NEW YORK —
The Grammys Awards are transitioning to online voting and have updated rules for its top category, album of the year.
The Recording Academy announced the changes Wednesday, including its official switch to online voting for its 13,000 members. Voting for the 2018 Grammy Awards will take place in the fall and will include songs and albums released between Oct. 1, 2016, and Sept. 30, 2017.
Bill Freimuth, the academy's senior vice president of awards, said the academy expects to attract younger voters and touring musicians who are away from home during voting season.
"It is something that has been long-desired, long-talked about and long-investigated," he said of online voting, which comes a year after the Latin Grammys made the switch.
Freimuth said there were concerns about security issues, but added they have "done everything we can to make sure the integrity of the system will be preserved."
Another major change is the addition of songwriters to the nominees for album of the year, which was previously reserved for artists, producers and engineers. However, all participants in the album, including featured artists, songwriters, producers and engineers, must now be credited with at least 33 percent or more playing time on the album to be eligible for nomination. Prior to the new rule, all participants on an album would earn a nomination for album of the year even if they worked on one song.
The album of the year rule change would mainly affect pop, rap and contemporary R&B albums where producers typically vary throughout the project, as opposed to country and rock albums, where fewer producers are present.
Beyonce's Lemonade, Drake's Views and Justin Bieber's Purpose — all nominees this year for album of the year — each had at least 20 producers credited. Adele's 25, which won the top prize in February, had 11 producers. The fifth nominee was country singer Sturgill Simpson, who produced his album by himself.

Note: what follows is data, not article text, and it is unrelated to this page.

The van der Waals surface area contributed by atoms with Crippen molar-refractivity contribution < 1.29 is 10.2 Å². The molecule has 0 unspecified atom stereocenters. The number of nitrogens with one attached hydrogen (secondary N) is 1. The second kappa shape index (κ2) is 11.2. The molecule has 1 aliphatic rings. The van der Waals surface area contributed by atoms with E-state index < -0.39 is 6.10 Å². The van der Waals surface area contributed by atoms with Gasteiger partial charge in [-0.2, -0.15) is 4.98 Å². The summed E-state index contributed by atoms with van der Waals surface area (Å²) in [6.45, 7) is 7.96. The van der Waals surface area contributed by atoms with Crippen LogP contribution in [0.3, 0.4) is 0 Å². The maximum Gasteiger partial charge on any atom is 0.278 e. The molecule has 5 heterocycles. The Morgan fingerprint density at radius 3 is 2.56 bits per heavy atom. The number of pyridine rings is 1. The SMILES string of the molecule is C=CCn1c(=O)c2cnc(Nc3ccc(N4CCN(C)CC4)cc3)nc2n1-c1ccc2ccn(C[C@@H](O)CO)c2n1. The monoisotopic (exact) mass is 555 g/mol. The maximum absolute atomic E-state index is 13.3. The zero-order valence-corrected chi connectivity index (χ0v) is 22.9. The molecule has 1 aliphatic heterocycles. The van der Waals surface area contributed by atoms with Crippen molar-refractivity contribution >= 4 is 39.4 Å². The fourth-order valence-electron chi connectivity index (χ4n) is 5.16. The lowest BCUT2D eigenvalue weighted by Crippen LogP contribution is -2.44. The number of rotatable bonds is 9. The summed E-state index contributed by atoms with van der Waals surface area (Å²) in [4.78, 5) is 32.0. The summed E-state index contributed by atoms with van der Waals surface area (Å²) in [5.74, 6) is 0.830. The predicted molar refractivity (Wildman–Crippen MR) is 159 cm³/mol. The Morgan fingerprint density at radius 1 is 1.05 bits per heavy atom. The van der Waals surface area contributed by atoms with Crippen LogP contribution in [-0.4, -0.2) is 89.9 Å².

"Does participation on a single track on a 12- or 15-track album really signify that they really worked on the album? When it was put that way most people were saying, 'No, not really,"' Freimuth said.
If the new rule had been implemented at this year's show, Bruno Mars and Ryan Tedder wouldn't have earned Grammys for their production work on Adele's album, for example. Freimuth added that songwriters and producers who work on a big hit on an album could earn a nomination for record or song of the year for their song.
The new changes were approved last month by the Recording Academy's board of trustees. Other changes include nomination review committees added to the rap, contemporary instrumental and New Age genres. The committees serve as an additional layer of checks and balances, and for rap, could prevent wins like Macklemore & Ryan Lewis in 2014 over Kendrick Lamar, which were highly criticized. It could also allow rising acts to earn nominations over veteran performers like Eminem and Kanye West, who consistently earn nominations.
"We form these committees only when we hear from ... those genre communities [when] they feel like something's wrong, or that our nominations could be better," said Freimuth. "For rap, what they were finding was that 'legacy' artists, almost no matter what they released, they would get a nomination because of their name recognition and fan base."
The rock, R&B and country genres are other genres that have nomination review committees.
The Grammy Awards have 83 categories. Nominees will be announced Nov. 28, and the 60th awards show will take place at Madison Square Garden in New York on Jan. 28, 2018.